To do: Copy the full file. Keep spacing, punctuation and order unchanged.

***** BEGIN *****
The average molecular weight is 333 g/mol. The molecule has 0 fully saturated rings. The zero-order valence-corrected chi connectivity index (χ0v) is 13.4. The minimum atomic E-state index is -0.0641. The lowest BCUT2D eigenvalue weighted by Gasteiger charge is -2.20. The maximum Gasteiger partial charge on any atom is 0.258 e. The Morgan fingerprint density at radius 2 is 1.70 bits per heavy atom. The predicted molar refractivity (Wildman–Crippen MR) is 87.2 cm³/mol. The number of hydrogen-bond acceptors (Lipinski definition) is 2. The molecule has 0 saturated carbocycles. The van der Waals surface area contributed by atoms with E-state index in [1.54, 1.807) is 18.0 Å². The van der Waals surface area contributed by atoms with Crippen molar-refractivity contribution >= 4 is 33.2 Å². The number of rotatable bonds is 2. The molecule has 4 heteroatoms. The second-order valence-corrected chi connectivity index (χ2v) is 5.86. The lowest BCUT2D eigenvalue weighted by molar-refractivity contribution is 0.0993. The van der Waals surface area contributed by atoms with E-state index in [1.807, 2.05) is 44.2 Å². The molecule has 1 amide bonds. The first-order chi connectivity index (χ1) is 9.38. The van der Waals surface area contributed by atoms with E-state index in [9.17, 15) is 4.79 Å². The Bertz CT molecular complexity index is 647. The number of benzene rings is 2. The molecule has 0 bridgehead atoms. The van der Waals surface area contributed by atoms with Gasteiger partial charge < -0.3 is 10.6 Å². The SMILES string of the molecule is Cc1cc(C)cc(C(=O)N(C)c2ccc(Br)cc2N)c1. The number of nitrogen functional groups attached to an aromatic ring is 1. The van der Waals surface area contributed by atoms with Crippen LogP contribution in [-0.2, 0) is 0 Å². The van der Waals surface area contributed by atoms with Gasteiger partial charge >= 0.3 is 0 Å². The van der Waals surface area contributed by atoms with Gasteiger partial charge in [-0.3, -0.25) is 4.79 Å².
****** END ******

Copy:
The average molecular weight is 333 g/mol. The molecule has 0 fully saturated rings. The zero-order valence-corrected chi connectivity index (χ0v) is 13.4. The minimum atomic E-state index is -0.0641. The lowest BCUT2D eigenvalue weighted by Gasteiger charge is -2.20. The maximum Gasteiger partial charge on any atom is 0.258 e. The Morgan fingerprint density at radius 2 is 1.70 bits per heavy atom. The predicted molar refractivity (Wildman–Crippen MR) is 87.2 cm³/mol. The number of hydrogen-bond acceptors (Lipinski definition) is 2. The molecule has 0 saturated carbocycles. The van der Waals surface area contributed by atoms with E-state index in [1.54, 1.807) is 18.0 Å². The van der Waals surface area contributed by atoms with Crippen molar-refractivity contribution >= 4 is 33.2 Å². The number of rotatable bonds is 2. The molecule has 4 heteroatoms. The second-order valence-corrected chi connectivity index (χ2v) is 5.86. The lowest BCUT2D eigenvalue weighted by molar-refractivity contribution is 0.0993. The van der Waals surface area contributed by atoms with E-state index in [1.807, 2.05) is 44.2 Å². The molecule has 1 amide bonds. The first-order chi connectivity index (χ1) is 9.38. The van der Waals surface area contributed by atoms with E-state index in [9.17, 15) is 4.79 Å². The Bertz CT molecular complexity index is 647. The number of benzene rings is 2. The molecule has 0 bridgehead atoms. The van der Waals surface area contributed by atoms with Gasteiger partial charge < -0.3 is 10.6 Å². The SMILES string of the molecule is Cc1cc(C)cc(C(=O)N(C)c2ccc(Br)cc2N)c1. The number of nitrogen functional groups attached to an aromatic ring is 1. The van der Waals surface area contributed by atoms with Crippen LogP contribution in [-0.2, 0) is 0 Å². The van der Waals surface area contributed by atoms with Gasteiger partial charge >= 0.3 is 0 Å². The van der Waals surface area contributed by atoms with Gasteiger partial charge in [-0.3, -0.25) is 4.79 Å².